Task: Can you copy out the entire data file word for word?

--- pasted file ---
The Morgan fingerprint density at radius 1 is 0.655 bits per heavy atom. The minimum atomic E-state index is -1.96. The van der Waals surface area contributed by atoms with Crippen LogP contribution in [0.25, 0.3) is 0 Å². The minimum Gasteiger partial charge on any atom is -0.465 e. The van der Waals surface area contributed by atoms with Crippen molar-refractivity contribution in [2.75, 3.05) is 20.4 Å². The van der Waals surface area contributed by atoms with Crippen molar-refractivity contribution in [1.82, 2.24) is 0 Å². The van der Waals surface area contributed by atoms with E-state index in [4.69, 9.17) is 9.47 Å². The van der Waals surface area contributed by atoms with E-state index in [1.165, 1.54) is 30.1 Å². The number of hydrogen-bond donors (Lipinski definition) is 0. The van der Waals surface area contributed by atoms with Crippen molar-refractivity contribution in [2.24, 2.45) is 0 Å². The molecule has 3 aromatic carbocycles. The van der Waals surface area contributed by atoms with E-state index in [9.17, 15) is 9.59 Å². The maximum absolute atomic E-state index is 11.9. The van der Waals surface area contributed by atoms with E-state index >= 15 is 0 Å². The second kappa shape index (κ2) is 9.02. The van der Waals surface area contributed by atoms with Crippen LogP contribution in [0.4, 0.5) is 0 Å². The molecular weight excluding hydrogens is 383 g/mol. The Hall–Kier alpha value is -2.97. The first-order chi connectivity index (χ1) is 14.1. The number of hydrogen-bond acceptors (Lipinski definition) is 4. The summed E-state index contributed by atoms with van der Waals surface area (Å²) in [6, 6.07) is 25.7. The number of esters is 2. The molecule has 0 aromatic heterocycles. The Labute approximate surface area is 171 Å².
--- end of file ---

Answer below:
The Morgan fingerprint density at radius 1 is 0.655 bits per heavy atom. The minimum atomic E-state index is -1.96. The van der Waals surface area contributed by atoms with Crippen LogP contribution in [0.25, 0.3) is 0 Å². The minimum Gasteiger partial charge on any atom is -0.465 e. The van der Waals surface area contributed by atoms with Crippen molar-refractivity contribution in [2.75, 3.05) is 20.4 Å². The van der Waals surface area contributed by atoms with Crippen molar-refractivity contribution in [1.82, 2.24) is 0 Å². The van der Waals surface area contributed by atoms with E-state index in [4.69, 9.17) is 9.47 Å². The van der Waals surface area contributed by atoms with E-state index in [1.165, 1.54) is 30.1 Å². The number of hydrogen-bond donors (Lipinski definition) is 0. The van der Waals surface area contributed by atoms with Crippen molar-refractivity contribution in [2.24, 2.45) is 0 Å². The molecule has 3 aromatic carbocycles. The van der Waals surface area contributed by atoms with E-state index in [9.17, 15) is 9.59 Å². The maximum absolute atomic E-state index is 11.9. The van der Waals surface area contributed by atoms with E-state index >= 15 is 0 Å². The second kappa shape index (κ2) is 9.02. The van der Waals surface area contributed by atoms with Crippen LogP contribution in [0.4, 0.5) is 0 Å². The molecular weight excluding hydrogens is 383 g/mol. The Hall–Kier alpha value is -2.97. The first-order chi connectivity index (χ1) is 14.1. The number of hydrogen-bond acceptors (Lipinski definition) is 4. The summed E-state index contributed by atoms with van der Waals surface area (Å²) in [6, 6.07) is 25.7. The number of esters is 2. The molecule has 0 aromatic heterocycles. The Labute approximate surface area is 171 Å².